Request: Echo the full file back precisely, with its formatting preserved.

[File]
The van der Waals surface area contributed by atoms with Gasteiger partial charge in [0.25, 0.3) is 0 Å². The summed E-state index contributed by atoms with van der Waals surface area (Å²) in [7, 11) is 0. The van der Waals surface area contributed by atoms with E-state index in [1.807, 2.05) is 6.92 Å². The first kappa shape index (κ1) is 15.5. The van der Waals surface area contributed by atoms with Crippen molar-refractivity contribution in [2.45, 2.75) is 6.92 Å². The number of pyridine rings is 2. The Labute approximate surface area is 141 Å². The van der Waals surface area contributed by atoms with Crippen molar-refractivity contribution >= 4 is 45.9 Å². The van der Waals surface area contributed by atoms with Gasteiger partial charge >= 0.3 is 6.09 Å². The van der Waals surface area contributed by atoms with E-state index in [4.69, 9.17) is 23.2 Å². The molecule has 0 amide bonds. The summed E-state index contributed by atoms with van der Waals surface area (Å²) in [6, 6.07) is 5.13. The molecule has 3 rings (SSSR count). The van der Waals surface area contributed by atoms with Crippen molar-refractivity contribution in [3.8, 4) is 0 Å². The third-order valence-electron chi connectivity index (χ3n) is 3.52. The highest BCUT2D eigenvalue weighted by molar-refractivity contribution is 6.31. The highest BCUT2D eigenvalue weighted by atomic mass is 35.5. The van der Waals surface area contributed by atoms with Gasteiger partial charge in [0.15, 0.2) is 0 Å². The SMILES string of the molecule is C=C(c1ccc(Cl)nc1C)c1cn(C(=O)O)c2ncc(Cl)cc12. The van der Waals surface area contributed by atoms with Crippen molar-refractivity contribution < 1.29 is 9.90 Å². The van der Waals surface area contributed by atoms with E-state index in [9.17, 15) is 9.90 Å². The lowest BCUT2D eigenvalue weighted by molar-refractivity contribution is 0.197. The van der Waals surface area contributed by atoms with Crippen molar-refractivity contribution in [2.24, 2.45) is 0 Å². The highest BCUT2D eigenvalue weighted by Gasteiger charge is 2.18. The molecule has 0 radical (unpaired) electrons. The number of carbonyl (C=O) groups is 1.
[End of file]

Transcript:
The van der Waals surface area contributed by atoms with Gasteiger partial charge in [0.25, 0.3) is 0 Å². The summed E-state index contributed by atoms with van der Waals surface area (Å²) in [7, 11) is 0. The van der Waals surface area contributed by atoms with E-state index in [1.807, 2.05) is 6.92 Å². The first kappa shape index (κ1) is 15.5. The van der Waals surface area contributed by atoms with Crippen molar-refractivity contribution in [2.45, 2.75) is 6.92 Å². The number of pyridine rings is 2. The Labute approximate surface area is 141 Å². The van der Waals surface area contributed by atoms with Crippen molar-refractivity contribution >= 4 is 45.9 Å². The van der Waals surface area contributed by atoms with Gasteiger partial charge >= 0.3 is 6.09 Å². The van der Waals surface area contributed by atoms with E-state index in [4.69, 9.17) is 23.2 Å². The molecule has 0 amide bonds. The summed E-state index contributed by atoms with van der Waals surface area (Å²) in [6, 6.07) is 5.13. The molecule has 3 rings (SSSR count). The van der Waals surface area contributed by atoms with Crippen molar-refractivity contribution in [3.8, 4) is 0 Å². The third-order valence-electron chi connectivity index (χ3n) is 3.52. The highest BCUT2D eigenvalue weighted by molar-refractivity contribution is 6.31. The highest BCUT2D eigenvalue weighted by atomic mass is 35.5. The van der Waals surface area contributed by atoms with Gasteiger partial charge in [0.15, 0.2) is 0 Å². The SMILES string of the molecule is C=C(c1ccc(Cl)nc1C)c1cn(C(=O)O)c2ncc(Cl)cc12. The van der Waals surface area contributed by atoms with Crippen molar-refractivity contribution < 1.29 is 9.90 Å². The van der Waals surface area contributed by atoms with E-state index in [9.17, 15) is 9.90 Å². The lowest BCUT2D eigenvalue weighted by molar-refractivity contribution is 0.197. The van der Waals surface area contributed by atoms with Crippen molar-refractivity contribution in [2.24, 2.45) is 0 Å². The highest BCUT2D eigenvalue weighted by Gasteiger charge is 2.18. The molecule has 0 radical (unpaired) electrons. The number of carbonyl (C=O) groups is 1.